I’ve owned this black leather trenchcoat for more than 17 years, but the coat is older than I am. This coat has a story, and this seems as good a time as any to tell it.
Shortly after I got out of college, I had been looking for a trenchcoat like this one. All of the styles in the stores at that time were very boxy in shape — not at all what I wanted. I wanted a coat with a tailored waist and a belt — a timeless, classic, vintage style, and yet I couldn’t find one like that anywhere.
Around the same time, my neighbor was dying of breast cancer. It pains me to write that, and it pains me even more that she’s been gone so long. She lived across the street from the house I grew up in.
My sister and I went to school with her children. One summer, her daughter, my sister and I pretended to be triplets named “April, May and June” — three giggly brunette girls who could nearly all pass for sisters. Her husband is one of my father’s best friends. I don’t think either one of those guys could resist seeing the other’s garage door open or vehicle’s hood propped up without walking over to see what the other one was working on.
My neighbor fought breast cancer and fought it hard. There was a time when we all thought she had beaten it, but it came back and ravaged her. She was alive to dance at her daughter’s wedding, but she was gone before her first grandchild was born.
In the weeks prior to her death, my family visited as often as she was comfortable with. On one particular day when we went over, she was putting piles of loose photographs into photo albums for her son and daughter. I remember laughing with her at a funny photograph of her kids playing in the bathtub together when they were little. She had been busy getting things in order for her children and husband once she was no longer with them. That’s just the kind of person that she was.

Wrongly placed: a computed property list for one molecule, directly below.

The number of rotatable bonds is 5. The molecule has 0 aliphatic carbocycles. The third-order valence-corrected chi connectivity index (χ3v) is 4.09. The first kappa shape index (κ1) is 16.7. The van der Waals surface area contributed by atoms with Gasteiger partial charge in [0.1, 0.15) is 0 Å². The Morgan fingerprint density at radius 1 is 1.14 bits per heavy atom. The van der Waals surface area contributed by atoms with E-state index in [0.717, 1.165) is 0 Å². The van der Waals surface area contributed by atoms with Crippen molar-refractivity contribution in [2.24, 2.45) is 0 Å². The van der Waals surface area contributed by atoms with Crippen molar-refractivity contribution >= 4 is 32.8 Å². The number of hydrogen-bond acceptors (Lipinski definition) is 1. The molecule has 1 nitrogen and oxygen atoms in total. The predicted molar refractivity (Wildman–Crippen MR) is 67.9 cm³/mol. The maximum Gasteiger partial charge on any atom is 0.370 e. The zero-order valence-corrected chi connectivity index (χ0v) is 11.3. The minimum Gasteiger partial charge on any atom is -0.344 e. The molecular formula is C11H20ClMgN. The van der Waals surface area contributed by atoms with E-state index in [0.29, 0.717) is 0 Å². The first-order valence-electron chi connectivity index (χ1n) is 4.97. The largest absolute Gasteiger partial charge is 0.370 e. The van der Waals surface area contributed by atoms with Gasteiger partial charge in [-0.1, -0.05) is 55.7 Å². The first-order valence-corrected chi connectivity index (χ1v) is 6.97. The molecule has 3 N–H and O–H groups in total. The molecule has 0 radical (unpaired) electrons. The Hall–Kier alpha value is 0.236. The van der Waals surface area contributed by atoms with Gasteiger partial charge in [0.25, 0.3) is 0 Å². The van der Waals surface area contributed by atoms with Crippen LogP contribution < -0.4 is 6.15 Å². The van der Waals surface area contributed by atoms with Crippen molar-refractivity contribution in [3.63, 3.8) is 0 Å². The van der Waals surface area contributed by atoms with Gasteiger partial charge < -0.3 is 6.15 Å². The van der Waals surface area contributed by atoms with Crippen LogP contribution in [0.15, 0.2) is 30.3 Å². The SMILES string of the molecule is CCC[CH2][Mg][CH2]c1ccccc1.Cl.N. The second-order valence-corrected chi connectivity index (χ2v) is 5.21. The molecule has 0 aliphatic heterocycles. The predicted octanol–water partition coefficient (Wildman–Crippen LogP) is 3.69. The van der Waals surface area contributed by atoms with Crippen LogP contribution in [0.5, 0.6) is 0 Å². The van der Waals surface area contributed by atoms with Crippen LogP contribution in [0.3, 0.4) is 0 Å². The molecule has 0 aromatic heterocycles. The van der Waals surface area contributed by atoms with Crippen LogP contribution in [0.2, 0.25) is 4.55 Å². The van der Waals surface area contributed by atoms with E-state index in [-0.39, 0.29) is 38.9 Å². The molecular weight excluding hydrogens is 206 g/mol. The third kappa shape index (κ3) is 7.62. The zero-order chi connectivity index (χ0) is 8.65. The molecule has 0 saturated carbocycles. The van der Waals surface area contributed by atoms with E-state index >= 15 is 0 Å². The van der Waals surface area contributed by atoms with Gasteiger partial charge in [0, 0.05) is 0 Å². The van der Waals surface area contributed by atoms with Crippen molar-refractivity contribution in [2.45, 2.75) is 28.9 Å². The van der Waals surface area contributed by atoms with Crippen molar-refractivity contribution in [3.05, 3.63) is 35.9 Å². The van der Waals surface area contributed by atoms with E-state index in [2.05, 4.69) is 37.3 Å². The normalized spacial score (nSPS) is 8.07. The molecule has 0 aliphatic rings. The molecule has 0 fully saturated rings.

Then, she brought out a beautiful black leather trenchcoat and gave it to me. “I know you have been looking for one like this,” she said, and then the tears came. She told me she’d gotten the coat when she was a student and that the coat was older than I was. Like everything she took care of in her life, she also took meticulous care of that coat. I’m guessing it dates to the late 1960s or early 1970s, but you wouldn’t know that to look at it. The leather is soft, supple and gloss black.
I wore her coat that fall, and I’ve worn it every year since. The coat is more than forty years old now and still as beautiful as ever, as I’ve lovingly conditioned the leather every season. Every year when fall rolls around, I take the coat out of the closet and I think of her. She was an amazing woman, mother and friend. She would have been so proud to see how handsome a man her son grew up to be and the wonderful mother that her daughter has become. How she would have loved her beautiful grandchildren. Those of us who knew her will never forget her.
Today, as you pause to reflect on all that you’re thankful for, know that our lives are blessed in so many ways, big and small. Some of us will celebrate with friends and family today, and others will think of those who aren’t here to sit at the table with us. I’m thankful for good health. I’m thankful for my family and extended family, and I’m thankful that I get to see them often. They are a huge part of my life.
I’m thankful for my home and for six years of being self-employed at a job that I love. I’m thankful for flannel sheets to snuggle in on chilly nights and warm cups of hot cocoa sipped with my kids in front of our fireplace. I’m thankful for our dog, whose rough start in life took a turn for the better the day he came home to live with us.
I’m thankful that my 10-year-old vehicle starts every day and still runs well. I’m thankful for our church family, our thoughtful and spontaneous friends, and my children’s excellent schoolteachers. I’m thankful for stocked pantry shelves and plenty to eat. I’m thankful our family has been able to travel this year and see the beauty of our country.
And, I’m thankful that when people leave our lives, they leave us with memories that can never be erased. My neighbor may not have realized it at the time, but she left me something else too — the feeling of a hug every time I slip my arms into her coat.